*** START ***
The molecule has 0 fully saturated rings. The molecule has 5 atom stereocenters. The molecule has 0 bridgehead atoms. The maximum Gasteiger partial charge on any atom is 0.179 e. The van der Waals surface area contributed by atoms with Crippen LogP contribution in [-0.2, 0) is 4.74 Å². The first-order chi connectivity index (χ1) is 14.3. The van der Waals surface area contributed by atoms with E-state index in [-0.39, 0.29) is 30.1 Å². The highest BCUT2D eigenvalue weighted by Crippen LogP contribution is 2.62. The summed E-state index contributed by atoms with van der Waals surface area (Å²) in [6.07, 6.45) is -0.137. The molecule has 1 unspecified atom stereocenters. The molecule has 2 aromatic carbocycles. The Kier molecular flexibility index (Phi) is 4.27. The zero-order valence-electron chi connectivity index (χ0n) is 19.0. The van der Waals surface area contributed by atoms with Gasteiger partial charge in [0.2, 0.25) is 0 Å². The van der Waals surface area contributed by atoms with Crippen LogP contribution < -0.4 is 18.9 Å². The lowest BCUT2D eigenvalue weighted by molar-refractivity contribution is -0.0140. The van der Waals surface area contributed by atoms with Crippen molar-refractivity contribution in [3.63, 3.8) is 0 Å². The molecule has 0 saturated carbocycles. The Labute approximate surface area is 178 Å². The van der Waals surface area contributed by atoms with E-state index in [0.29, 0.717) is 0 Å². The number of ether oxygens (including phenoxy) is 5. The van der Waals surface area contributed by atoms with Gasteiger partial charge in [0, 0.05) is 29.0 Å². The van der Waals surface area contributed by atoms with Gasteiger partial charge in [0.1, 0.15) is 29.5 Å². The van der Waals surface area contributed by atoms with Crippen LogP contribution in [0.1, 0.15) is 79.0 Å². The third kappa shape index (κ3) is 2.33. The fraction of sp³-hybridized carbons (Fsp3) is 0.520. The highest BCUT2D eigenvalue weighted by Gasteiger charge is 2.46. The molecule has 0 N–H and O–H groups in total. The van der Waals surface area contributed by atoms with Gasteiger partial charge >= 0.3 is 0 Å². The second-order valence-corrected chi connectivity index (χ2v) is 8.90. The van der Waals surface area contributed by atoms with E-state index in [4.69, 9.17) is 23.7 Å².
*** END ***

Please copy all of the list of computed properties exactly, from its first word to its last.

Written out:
The molecule has 0 fully saturated rings. The molecule has 5 atom stereocenters. The molecule has 0 bridgehead atoms. The maximum Gasteiger partial charge on any atom is 0.179 e. The van der Waals surface area contributed by atoms with Crippen LogP contribution in [-0.2, 0) is 4.74 Å². The first-order chi connectivity index (χ1) is 14.3. The van der Waals surface area contributed by atoms with E-state index in [-0.39, 0.29) is 30.1 Å². The highest BCUT2D eigenvalue weighted by Crippen LogP contribution is 2.62. The summed E-state index contributed by atoms with van der Waals surface area (Å²) in [6.07, 6.45) is -0.137. The molecule has 1 unspecified atom stereocenters. The molecule has 2 aromatic carbocycles. The Kier molecular flexibility index (Phi) is 4.27. The zero-order valence-electron chi connectivity index (χ0n) is 19.0. The van der Waals surface area contributed by atoms with Gasteiger partial charge in [0.2, 0.25) is 0 Å². The van der Waals surface area contributed by atoms with Crippen LogP contribution < -0.4 is 18.9 Å². The lowest BCUT2D eigenvalue weighted by molar-refractivity contribution is -0.0140. The van der Waals surface area contributed by atoms with Crippen molar-refractivity contribution in [3.63, 3.8) is 0 Å². The molecule has 0 saturated carbocycles. The Labute approximate surface area is 178 Å². The van der Waals surface area contributed by atoms with E-state index in [0.29, 0.717) is 0 Å². The number of ether oxygens (including phenoxy) is 5. The van der Waals surface area contributed by atoms with Gasteiger partial charge in [0, 0.05) is 29.0 Å². The van der Waals surface area contributed by atoms with Gasteiger partial charge in [0.1, 0.15) is 29.5 Å². The van der Waals surface area contributed by atoms with Crippen LogP contribution in [0.1, 0.15) is 79.0 Å². The third kappa shape index (κ3) is 2.33. The fraction of sp³-hybridized carbons (Fsp3) is 0.520. The highest BCUT2D eigenvalue weighted by Gasteiger charge is 2.46. The molecule has 0 N–H and O–H groups in total. The van der Waals surface area contributed by atoms with Gasteiger partial charge >= 0.3 is 0 Å². The second-order valence-corrected chi connectivity index (χ2v) is 8.90. The van der Waals surface area contributed by atoms with E-state index in [4.69, 9.17) is 23.7 Å².